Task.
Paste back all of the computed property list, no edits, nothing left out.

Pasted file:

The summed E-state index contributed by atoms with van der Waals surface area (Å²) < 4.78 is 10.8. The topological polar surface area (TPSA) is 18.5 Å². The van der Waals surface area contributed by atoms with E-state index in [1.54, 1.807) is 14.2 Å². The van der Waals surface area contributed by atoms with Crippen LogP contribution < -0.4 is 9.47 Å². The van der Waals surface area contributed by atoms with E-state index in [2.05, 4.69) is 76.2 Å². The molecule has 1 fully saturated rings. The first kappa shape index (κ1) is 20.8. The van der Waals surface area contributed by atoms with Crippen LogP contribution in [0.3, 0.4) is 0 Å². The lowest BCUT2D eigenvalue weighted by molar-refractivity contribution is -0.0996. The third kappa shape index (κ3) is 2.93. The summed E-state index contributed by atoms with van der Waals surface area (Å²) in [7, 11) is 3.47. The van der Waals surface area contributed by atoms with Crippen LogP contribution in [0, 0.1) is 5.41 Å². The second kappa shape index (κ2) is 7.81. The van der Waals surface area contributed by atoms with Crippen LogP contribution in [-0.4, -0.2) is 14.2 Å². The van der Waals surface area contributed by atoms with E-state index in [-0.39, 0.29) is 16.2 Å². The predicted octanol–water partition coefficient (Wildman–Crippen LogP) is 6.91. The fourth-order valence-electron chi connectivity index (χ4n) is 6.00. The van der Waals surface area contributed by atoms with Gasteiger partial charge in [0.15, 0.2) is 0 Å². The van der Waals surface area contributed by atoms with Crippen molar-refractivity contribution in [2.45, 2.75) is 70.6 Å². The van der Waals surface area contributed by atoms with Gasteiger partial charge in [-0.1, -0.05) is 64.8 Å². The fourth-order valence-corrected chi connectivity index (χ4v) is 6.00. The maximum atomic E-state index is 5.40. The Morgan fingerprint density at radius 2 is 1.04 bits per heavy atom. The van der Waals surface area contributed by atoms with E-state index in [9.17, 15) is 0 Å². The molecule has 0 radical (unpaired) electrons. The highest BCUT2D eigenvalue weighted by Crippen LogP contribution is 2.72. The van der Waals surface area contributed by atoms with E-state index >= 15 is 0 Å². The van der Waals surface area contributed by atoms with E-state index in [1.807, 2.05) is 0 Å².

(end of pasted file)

The summed E-state index contributed by atoms with van der Waals surface area (Å²) < 4.78 is 10.8. The topological polar surface area (TPSA) is 18.5 Å². The van der Waals surface area contributed by atoms with E-state index in [1.54, 1.807) is 14.2 Å². The van der Waals surface area contributed by atoms with Crippen LogP contribution < -0.4 is 9.47 Å². The van der Waals surface area contributed by atoms with E-state index in [2.05, 4.69) is 76.2 Å². The molecule has 1 fully saturated rings. The first kappa shape index (κ1) is 20.8. The van der Waals surface area contributed by atoms with Crippen LogP contribution in [0.3, 0.4) is 0 Å². The lowest BCUT2D eigenvalue weighted by molar-refractivity contribution is -0.0996. The third kappa shape index (κ3) is 2.93. The summed E-state index contributed by atoms with van der Waals surface area (Å²) in [7, 11) is 3.47. The van der Waals surface area contributed by atoms with Crippen LogP contribution in [0, 0.1) is 5.41 Å². The second kappa shape index (κ2) is 7.81. The van der Waals surface area contributed by atoms with Crippen LogP contribution in [-0.4, -0.2) is 14.2 Å². The van der Waals surface area contributed by atoms with E-state index in [-0.39, 0.29) is 16.2 Å². The predicted octanol–water partition coefficient (Wildman–Crippen LogP) is 6.91. The fourth-order valence-electron chi connectivity index (χ4n) is 6.00. The van der Waals surface area contributed by atoms with Gasteiger partial charge in [0.15, 0.2) is 0 Å². The van der Waals surface area contributed by atoms with Crippen molar-refractivity contribution in [2.45, 2.75) is 70.6 Å². The van der Waals surface area contributed by atoms with Gasteiger partial charge in [-0.1, -0.05) is 64.8 Å². The fourth-order valence-corrected chi connectivity index (χ4v) is 6.00. The maximum atomic E-state index is 5.40. The Morgan fingerprint density at radius 2 is 1.04 bits per heavy atom. The van der Waals surface area contributed by atoms with E-state index in [9.17, 15) is 0 Å². The molecule has 0 radical (unpaired) electrons. The highest BCUT2D eigenvalue weighted by Crippen LogP contribution is 2.72. The van der Waals surface area contributed by atoms with E-state index >= 15 is 0 Å². The van der Waals surface area contributed by atoms with E-state index in [1.807, 2.05) is 0 Å².